FIGS. 5 and 6 illustrate an example of position measurement in 2 dimensions. In FIG. 5, the full-line outline indicates reference positions of faces of an object 30, while the broken-line outline shows the actual positions of these faces. Measurement is performed along the directions of arrows A, B and C respectively, by deriving the differences between respective measured position values and reference position values. The positions and inclinations of the faces of object 30 can thereby be obtained, and in addition the position of a working point on the faces can also be obtained. The procedure for accomplishing this is illustrated in steps 1 to 5 of FIG. 6. With this operating sequence, the positions and inclinations of the faces of the object, and the position of a working point on the faces, can be obtained by utilizing measurement data, representing the positions of respective points on the faces of object 30, in previously established computation equations, which are processed by computation section 24 shown in FIG. 3.
In the embodiment of the present invention described above, force control is executed by a combination of a velocity control mode and a current control mode. During force control mode operation, judgement is performed as to whether or not movement of the arms has halted, and the position at which this movement halts is detected and is read into the computation section. These operations are repetitively executed for a plurality of points on the surface of the object. The data thus derived is compared with reference position data, and the computation section executes computations to obtain amounts of change of the object position and change in attitude of the object, relative to a reference position. In this way, the robot itself performs sensing of position and attitude, in 2 dimensions or in 3 dimensions.
The embodiment of the present invention described in the above employs linear motors to drive a set of arms which are arranged in a pantograph configuration. With such a configuration, an arm end of the robot is movable in mutually perpendicular directions by driving executed by the linear motors, with the movement of the arm end being fixedly proportional to linear motor drive movement. Thus, during force control operation, the direction of movement of the arm end and the degree of force exerted by the arm end are both constant. However it would be equally possible to utilize rotary types of motor for position measurement using force control operation, so that the present invention is not limited to the arrangement of arms which is utilized in the described embodiment.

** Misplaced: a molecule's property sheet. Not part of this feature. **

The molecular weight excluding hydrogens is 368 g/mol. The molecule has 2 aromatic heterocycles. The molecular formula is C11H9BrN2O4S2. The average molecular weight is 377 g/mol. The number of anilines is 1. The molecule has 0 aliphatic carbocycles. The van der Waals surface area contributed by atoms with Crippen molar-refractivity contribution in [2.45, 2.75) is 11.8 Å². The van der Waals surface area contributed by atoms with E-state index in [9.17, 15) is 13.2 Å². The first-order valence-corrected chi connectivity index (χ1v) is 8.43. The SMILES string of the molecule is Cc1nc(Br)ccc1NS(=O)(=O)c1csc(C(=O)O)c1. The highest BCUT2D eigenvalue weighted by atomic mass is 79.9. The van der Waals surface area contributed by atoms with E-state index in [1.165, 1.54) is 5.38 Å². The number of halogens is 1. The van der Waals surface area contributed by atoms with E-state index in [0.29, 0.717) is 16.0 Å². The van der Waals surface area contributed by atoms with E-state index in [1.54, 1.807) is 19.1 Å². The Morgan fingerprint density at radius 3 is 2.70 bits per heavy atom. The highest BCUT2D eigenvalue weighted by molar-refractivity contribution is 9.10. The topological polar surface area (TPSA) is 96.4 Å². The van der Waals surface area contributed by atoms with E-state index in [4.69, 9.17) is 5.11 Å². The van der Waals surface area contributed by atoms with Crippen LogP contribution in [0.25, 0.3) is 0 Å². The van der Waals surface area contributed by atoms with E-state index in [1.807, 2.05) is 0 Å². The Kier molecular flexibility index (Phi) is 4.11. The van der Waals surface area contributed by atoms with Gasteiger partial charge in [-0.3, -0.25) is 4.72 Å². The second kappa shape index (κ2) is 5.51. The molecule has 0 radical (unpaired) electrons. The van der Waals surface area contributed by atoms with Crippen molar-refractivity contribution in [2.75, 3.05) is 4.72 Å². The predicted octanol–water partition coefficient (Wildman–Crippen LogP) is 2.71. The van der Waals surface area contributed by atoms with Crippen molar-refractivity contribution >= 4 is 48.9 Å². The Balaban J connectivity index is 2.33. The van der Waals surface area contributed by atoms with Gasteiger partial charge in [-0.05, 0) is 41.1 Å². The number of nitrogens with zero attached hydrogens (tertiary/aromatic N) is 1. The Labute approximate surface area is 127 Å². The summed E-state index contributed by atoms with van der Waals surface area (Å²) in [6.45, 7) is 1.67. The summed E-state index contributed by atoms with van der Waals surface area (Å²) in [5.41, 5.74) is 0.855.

Furthermore, various configurations can be employed for the joints of the robot. However direct motor drive operation applied to the joints is preferable, rather than motor drive which is applied through a speed reduction mechanism coupled between the motors and the robot joints. This is due to the fact that direct motor drive operation results in lower friction, thereby enhancing the accuracy of force control operation, and reduces looseness and bending of the arms, thereby enhancing the accuracy of position sensing.
The above embodiment has been described for the case of position measurement of faces of an object in 2 dimensions. However the invention is of course equally applicable to position measurement in 3 dimensions, by increasing the number of measurement points. The computations which are executed by the computation section must be related to the measurement points in a predetermined manner, such as to match the specific object which is to be subjected to position measurement.
An industrial robot according to the present invention, as described hereinabove, employs force control operation based on a combination of a velocity control mode and a current control mode to drive an arm section. When the arm section comes into contact with an object, this is detected and a position of the arm section at that time is read into a computation section from a position sensor. Position values for a plurality of positions are read in this way, whereby the position and attitude of the object can be obtained. Thus, the robot is in itself capable of sensing the position and attitude of an object, in 2 dimensions or 3 dimensions, without the necessity for utilizing an optical recognition apparatus or ultrasonic wave detection apparatus, etc. The present invention is therefore extremely practicable and valuable.
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|U.S. Classification||414/730, 901/9, 414/917, 318/594, 318/616, 318/568.11|
|International Classification||B25J9/10, G05B19/19, B25J13/08, B25J9/04, B25J9/16, G05B19/39, G05B19/18|
|Cooperative Classification||Y10S414/13, G05B2219/36503, G05B2219/50198, G05B2219/49362, G05B2219/42123, G05B2219/37405, B25J9/046, G05B19/39, B25J9/1633, G05B2219/42104, G05B2219/37207, G05B19/18, G05B2219/42237, G05B2219/36417|
|European Classification||G05B19/18, B25J9/16L2, B25J9/04D, G05B19/39|
|Jul 29, 1993||FPAY||Fee payment|
Year of fee payment: 4
|Aug 14, 1997||FPAY||Fee payment|
Year of fee payment: 8
|Sep 18, 2001||REMI||Maintenance fee reminder mailed|
|Feb 27, 2002||LAPS||Lapse for failure to pay maintenance fees|
|Apr 23, 2002||FP||Expired due to failure to pay maintenance fee|
Effective date: 20020227